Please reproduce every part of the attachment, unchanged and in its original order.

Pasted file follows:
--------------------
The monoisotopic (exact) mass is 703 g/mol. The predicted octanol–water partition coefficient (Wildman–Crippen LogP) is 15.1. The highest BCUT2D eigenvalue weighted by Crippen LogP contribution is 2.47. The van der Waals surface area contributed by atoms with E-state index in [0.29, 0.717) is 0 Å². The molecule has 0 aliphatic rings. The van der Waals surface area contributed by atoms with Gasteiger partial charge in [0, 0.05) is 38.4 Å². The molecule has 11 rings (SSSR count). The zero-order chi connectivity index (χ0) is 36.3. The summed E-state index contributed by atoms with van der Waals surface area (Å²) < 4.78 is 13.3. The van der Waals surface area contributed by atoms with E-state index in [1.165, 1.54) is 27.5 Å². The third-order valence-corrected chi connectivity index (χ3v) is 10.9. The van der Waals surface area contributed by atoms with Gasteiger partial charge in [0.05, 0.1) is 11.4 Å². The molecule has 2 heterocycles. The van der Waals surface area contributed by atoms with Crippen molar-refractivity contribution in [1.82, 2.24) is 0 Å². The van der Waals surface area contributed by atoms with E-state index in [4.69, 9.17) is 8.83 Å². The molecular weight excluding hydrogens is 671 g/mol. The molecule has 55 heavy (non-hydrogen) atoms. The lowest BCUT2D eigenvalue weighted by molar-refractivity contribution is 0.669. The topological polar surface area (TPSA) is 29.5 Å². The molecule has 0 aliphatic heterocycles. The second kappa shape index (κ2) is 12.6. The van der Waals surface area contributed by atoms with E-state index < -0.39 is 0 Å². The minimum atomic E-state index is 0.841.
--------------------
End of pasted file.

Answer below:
The monoisotopic (exact) mass is 703 g/mol. The predicted octanol–water partition coefficient (Wildman–Crippen LogP) is 15.1. The highest BCUT2D eigenvalue weighted by Crippen LogP contribution is 2.47. The van der Waals surface area contributed by atoms with E-state index in [0.29, 0.717) is 0 Å². The molecule has 0 aliphatic rings. The van der Waals surface area contributed by atoms with Gasteiger partial charge in [0, 0.05) is 38.4 Å². The molecule has 11 rings (SSSR count). The zero-order chi connectivity index (χ0) is 36.3. The summed E-state index contributed by atoms with van der Waals surface area (Å²) < 4.78 is 13.3. The van der Waals surface area contributed by atoms with E-state index in [1.165, 1.54) is 27.5 Å². The third-order valence-corrected chi connectivity index (χ3v) is 10.9. The van der Waals surface area contributed by atoms with Gasteiger partial charge in [0.05, 0.1) is 11.4 Å². The molecule has 2 heterocycles. The van der Waals surface area contributed by atoms with Crippen molar-refractivity contribution in [1.82, 2.24) is 0 Å². The van der Waals surface area contributed by atoms with E-state index in [4.69, 9.17) is 8.83 Å². The molecular weight excluding hydrogens is 671 g/mol. The molecule has 55 heavy (non-hydrogen) atoms. The lowest BCUT2D eigenvalue weighted by molar-refractivity contribution is 0.669. The topological polar surface area (TPSA) is 29.5 Å². The molecule has 0 aliphatic heterocycles. The second kappa shape index (κ2) is 12.6. The van der Waals surface area contributed by atoms with E-state index < -0.39 is 0 Å². The minimum atomic E-state index is 0.841.